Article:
If all people lived in isolation for a year, would we wipe out all contagious diseases?’


Saturday 07 December 2013 01:00

Each person is teeming with bacteria, and we have a lot of viruses, too. A lot of the bacteria that live on and in our bodies can cause disease even if they aren't causing problems at the moment (for instance, E coli in the gut). So, no way. If each person lived in isolation for a year they'd still come out teeming with germs. But maybe it would theoretically wipe out some certain pathogen – I can't think of any, though. We actually need our bacteria, a lot of what goes on is a symbiotic relationship.

Lisa Linnet, midwife


No. Not all diseases, though some of those diseases which are transmitted by direct person-to-person contact, but even most of them would become dormant and may not cause disease in the same person but might affect the other people at a later time via blood transfusion or other exchange of bodily fluids.

Hafiz Aeymon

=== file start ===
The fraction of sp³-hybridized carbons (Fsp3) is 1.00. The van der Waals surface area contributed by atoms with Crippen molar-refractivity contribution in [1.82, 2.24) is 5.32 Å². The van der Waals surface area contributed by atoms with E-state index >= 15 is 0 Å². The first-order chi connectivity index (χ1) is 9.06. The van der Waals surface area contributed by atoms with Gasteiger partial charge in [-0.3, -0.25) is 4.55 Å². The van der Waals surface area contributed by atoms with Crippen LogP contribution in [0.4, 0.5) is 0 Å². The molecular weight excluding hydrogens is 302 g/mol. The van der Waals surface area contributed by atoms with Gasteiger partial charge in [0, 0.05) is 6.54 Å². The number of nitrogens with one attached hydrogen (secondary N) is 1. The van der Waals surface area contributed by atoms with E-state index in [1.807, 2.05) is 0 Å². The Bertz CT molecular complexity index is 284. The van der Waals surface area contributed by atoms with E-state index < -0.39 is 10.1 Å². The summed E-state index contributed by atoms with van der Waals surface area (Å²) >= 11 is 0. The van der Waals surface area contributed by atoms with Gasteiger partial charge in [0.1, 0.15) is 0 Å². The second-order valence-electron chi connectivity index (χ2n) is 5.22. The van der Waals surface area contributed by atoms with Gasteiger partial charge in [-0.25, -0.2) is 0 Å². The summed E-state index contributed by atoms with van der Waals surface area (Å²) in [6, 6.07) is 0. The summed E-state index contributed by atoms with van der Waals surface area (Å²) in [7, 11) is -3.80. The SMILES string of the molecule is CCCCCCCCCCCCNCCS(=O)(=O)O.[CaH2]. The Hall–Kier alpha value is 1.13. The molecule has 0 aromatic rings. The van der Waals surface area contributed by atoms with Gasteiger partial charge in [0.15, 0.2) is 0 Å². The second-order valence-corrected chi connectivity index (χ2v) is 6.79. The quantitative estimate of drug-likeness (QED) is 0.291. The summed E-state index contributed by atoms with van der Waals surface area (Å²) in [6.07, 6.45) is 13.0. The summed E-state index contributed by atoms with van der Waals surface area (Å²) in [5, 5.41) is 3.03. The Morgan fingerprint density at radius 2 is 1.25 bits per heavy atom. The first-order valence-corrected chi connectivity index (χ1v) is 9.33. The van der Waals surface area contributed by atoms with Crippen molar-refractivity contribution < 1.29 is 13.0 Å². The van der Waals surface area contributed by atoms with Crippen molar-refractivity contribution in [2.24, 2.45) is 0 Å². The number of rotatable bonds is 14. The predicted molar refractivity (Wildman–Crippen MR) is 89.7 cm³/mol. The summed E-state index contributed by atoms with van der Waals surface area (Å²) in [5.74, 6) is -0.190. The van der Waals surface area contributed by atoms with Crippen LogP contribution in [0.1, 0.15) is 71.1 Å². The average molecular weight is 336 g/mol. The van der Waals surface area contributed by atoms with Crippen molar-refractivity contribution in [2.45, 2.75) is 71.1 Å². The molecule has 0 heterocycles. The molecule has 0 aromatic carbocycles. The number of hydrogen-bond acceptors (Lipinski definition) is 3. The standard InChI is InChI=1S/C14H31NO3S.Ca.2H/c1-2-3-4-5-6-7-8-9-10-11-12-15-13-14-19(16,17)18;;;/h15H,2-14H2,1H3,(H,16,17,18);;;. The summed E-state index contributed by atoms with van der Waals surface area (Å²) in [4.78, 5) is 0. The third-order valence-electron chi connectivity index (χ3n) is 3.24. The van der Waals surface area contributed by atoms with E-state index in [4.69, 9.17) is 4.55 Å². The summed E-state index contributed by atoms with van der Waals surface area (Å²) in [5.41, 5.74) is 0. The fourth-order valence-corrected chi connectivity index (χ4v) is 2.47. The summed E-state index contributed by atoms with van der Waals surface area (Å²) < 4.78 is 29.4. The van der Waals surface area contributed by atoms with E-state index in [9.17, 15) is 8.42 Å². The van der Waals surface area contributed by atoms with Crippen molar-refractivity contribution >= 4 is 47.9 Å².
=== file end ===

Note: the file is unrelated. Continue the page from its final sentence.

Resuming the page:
Many diseases are endemic in animals, and only occasionally jump species and infect humans, so NO.

Liang-Hai Sie, retired general internist, former intensive care physician


The answers that say 'No' are correct – lots of diseases would persist. Diseases with animal vectors (hantaviruses, plague, many others), or diseases that are environmental (cholera, listeria, salmonella) wouldn't be much affected. Chronic diseases would persist: hepatitis B and C, all eight of the human herpesviruses (such as chickenpox, genital herpes, Epstein-Barr virus), HIV, tuberculosis, leprosy, plenty of others.

But a fair number of quite nasty diseases might disappear. Measles would be gone after a couple of weeks of isolation. RSV and other respiratory viruses mostly would disappear. Even tough viruses like rotavirus, which can last weeks in the environment, would probably not make a year.

Influenza is an interesting case. Human flu would be gone, but there are closely-related influenza viruses in pigs (who got them from humans in the first place) that would almost certainly make the jump back into humans after some time – maybe after a few years, as human immunity waned.

Ian York, Virologist, immunologist, biologist, US Government


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